South Africa's Jesuit Institute said it is appalled at government actions that led to the deaths of 94 mentally ill patients in Gauteng province, and the bishops' justice and peace commission called for compensation to affected families.
Cape Town, South Africa
World AIDS Day: South Africa's HIV epidemic is among the most severe in the world. According to U.N. estimates, 12.2 percent of South Africa's population is HIV positive.
As students and security forces clashed Oct. 10 in Johannesburg, a priest was struck in the mouth by a rubber bullet fired by police.
Human rights activist Kerry Kennedy spoke at the University of Cape Town during a program commemorating her father's Day of Affirmation speech 50 years ago.
Msgr. John Kozar, president of Catholic Near East Welfare Association was touched watching hungry schoolchildren in Ethiopia put away one of the two biscuits they received at a food program.
Zambians are shocked and ashamed of the xenophobic violence in the capital, Lusaka, in which mostly Rwandans' homes and shops were ransacked, a church official said.
South Africa's constitutional court ruled March 31 that President Jacob Zuma violated the constitution remodeling his home. A prominent south African Jesuit called for his resignation.
South African Benedict Daswa, who was bludgeoned to death 25 years ago for resisting witchcraft, now has the title of blessed.
The schoolteacher was beatified Sunday in ceremonies that drew about 30,000 people to the remote northern South Africa village of Tshitanini, near his home in Limpopo province.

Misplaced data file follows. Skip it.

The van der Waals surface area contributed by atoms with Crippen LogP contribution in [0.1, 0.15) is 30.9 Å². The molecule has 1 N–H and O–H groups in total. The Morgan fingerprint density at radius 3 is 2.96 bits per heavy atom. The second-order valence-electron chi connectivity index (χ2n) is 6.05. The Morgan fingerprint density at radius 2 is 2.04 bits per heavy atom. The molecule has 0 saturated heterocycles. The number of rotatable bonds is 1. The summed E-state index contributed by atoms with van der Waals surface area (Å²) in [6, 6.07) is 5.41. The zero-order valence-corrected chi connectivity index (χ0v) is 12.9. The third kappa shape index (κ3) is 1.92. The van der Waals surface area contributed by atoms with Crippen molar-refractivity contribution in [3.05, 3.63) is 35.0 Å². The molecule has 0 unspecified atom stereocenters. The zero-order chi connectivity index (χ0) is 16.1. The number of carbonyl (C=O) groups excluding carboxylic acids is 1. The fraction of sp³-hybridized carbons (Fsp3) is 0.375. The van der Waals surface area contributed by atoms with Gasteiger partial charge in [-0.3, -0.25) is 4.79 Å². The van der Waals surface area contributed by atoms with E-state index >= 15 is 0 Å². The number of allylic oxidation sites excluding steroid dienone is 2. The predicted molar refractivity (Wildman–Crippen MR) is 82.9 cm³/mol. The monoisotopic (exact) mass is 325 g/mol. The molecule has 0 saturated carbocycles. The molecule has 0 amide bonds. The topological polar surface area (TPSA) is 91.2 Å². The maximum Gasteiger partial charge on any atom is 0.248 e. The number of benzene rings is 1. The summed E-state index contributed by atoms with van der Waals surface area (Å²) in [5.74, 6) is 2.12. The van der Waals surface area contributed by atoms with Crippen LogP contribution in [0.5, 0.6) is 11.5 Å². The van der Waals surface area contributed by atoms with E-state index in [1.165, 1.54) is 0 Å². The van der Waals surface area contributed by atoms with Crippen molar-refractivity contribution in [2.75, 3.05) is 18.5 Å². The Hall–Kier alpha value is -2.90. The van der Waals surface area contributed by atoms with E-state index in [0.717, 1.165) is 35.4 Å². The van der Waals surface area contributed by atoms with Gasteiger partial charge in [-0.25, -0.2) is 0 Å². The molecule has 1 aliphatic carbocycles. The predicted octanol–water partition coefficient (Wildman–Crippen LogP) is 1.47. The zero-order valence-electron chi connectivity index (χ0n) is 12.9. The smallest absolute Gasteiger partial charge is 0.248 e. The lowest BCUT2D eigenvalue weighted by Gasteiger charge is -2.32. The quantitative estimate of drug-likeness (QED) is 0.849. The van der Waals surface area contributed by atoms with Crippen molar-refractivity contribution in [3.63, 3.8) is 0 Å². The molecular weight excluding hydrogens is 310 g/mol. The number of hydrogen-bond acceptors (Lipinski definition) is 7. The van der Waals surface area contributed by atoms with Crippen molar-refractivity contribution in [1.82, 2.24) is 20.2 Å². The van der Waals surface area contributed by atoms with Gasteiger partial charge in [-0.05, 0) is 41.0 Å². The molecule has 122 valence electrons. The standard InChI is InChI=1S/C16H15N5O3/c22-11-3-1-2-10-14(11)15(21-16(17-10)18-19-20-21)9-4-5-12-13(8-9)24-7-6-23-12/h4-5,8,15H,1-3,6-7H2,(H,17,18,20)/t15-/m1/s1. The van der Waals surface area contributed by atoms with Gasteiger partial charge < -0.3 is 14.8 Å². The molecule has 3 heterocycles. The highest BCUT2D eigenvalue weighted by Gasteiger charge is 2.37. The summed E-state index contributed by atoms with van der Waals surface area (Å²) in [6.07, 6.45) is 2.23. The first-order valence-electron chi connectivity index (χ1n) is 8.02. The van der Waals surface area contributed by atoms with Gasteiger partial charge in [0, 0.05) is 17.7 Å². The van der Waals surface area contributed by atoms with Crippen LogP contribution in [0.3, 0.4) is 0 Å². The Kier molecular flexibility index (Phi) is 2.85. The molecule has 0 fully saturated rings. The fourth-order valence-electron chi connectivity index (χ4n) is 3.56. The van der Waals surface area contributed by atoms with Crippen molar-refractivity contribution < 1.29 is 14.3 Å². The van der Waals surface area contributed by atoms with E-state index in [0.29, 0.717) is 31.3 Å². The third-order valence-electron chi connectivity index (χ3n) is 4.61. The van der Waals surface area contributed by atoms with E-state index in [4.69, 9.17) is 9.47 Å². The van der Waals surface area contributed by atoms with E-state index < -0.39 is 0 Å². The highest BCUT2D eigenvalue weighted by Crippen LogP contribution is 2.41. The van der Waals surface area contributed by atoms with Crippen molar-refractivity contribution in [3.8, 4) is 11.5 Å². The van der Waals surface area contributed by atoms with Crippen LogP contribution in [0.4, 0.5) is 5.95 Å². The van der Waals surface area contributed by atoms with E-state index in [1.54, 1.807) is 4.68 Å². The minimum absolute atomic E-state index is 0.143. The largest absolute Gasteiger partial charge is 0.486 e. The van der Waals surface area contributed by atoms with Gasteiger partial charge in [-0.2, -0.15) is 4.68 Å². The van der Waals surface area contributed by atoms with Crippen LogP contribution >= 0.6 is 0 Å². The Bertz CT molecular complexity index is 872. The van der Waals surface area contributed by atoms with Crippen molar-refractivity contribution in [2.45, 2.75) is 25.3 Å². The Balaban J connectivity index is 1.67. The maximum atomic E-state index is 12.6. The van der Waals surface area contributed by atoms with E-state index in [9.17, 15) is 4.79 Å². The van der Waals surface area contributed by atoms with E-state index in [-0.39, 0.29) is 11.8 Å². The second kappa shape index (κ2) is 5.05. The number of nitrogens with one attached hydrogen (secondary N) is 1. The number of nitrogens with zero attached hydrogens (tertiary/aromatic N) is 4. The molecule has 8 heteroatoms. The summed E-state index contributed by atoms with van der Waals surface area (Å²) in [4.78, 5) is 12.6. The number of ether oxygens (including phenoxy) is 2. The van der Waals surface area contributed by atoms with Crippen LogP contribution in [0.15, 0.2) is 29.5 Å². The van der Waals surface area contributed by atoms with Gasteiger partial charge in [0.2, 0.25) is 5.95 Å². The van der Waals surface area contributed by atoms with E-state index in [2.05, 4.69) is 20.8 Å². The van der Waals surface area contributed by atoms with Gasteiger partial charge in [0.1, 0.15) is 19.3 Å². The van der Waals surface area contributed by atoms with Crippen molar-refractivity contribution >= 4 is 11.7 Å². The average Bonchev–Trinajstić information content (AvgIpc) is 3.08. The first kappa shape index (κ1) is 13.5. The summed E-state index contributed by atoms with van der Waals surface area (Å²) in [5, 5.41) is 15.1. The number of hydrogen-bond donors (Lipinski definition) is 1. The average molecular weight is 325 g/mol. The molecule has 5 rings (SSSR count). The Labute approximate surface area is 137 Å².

Cardinal Angelo Amato, prefect of the Congregation for Saints' Causes, said during the beatification Mass that Blessed Daswa "gave historic witness to the Gospel, even to the shedding of blood" and that "from now on will be called 'blessed.'"
Burials that are dignified and safe are urgently needed for Ebola victims in West Africa, where corpses are frequently left unattended for days and then thrown into graves without ceremony, a U.S. church aid official said.
"So many people are dying that there has not been the capacity to respond" to burial needs in an appropriate way and "we are now making this a priority," Michael Stulman, regional information officer for the U.S. bishops' Catholic Relief Services, said in a telephone interview from Freetown, Sierra Leone.
It is hard for people in Sierra Leone not to lose hope as the death toll rises and worldwide fear grows over the worst Ebola outbreak on record, said the head of Caritas in the archdiocese of Freetown, Sierra Leone.
"Our situation is desperate," said Fr. Peter Konteh, executive director of Caritas.
In a telephone interview Wednesday from Freetown, Konteh said the mood of the West African country was bleak following the death Tuesday of the doctor who had been leading the country's fight against the highly contagious disease.